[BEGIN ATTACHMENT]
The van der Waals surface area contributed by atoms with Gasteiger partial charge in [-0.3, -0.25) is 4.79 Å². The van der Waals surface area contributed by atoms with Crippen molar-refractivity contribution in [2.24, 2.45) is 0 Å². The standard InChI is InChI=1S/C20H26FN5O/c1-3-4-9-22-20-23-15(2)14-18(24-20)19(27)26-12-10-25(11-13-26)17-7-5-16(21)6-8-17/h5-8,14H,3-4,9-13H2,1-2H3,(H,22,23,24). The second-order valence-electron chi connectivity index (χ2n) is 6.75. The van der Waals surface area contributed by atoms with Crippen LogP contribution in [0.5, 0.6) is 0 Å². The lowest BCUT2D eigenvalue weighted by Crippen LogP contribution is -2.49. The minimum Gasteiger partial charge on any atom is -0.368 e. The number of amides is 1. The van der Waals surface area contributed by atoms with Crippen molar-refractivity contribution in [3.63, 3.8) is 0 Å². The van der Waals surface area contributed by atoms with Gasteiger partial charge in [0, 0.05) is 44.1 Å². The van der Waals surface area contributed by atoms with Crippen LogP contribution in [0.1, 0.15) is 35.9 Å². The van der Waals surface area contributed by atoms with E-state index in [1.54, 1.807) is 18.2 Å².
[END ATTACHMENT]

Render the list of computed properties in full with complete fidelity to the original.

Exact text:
The van der Waals surface area contributed by atoms with Gasteiger partial charge in [-0.3, -0.25) is 4.79 Å². The van der Waals surface area contributed by atoms with Crippen molar-refractivity contribution in [2.24, 2.45) is 0 Å². The standard InChI is InChI=1S/C20H26FN5O/c1-3-4-9-22-20-23-15(2)14-18(24-20)19(27)26-12-10-25(11-13-26)17-7-5-16(21)6-8-17/h5-8,14H,3-4,9-13H2,1-2H3,(H,22,23,24). The second-order valence-electron chi connectivity index (χ2n) is 6.75. The van der Waals surface area contributed by atoms with Crippen LogP contribution in [0.5, 0.6) is 0 Å². The lowest BCUT2D eigenvalue weighted by Crippen LogP contribution is -2.49. The minimum Gasteiger partial charge on any atom is -0.368 e. The number of amides is 1. The van der Waals surface area contributed by atoms with Crippen molar-refractivity contribution in [3.63, 3.8) is 0 Å². The van der Waals surface area contributed by atoms with Gasteiger partial charge in [0, 0.05) is 44.1 Å². The van der Waals surface area contributed by atoms with Crippen LogP contribution in [0.1, 0.15) is 35.9 Å². The van der Waals surface area contributed by atoms with E-state index in [1.54, 1.807) is 18.2 Å².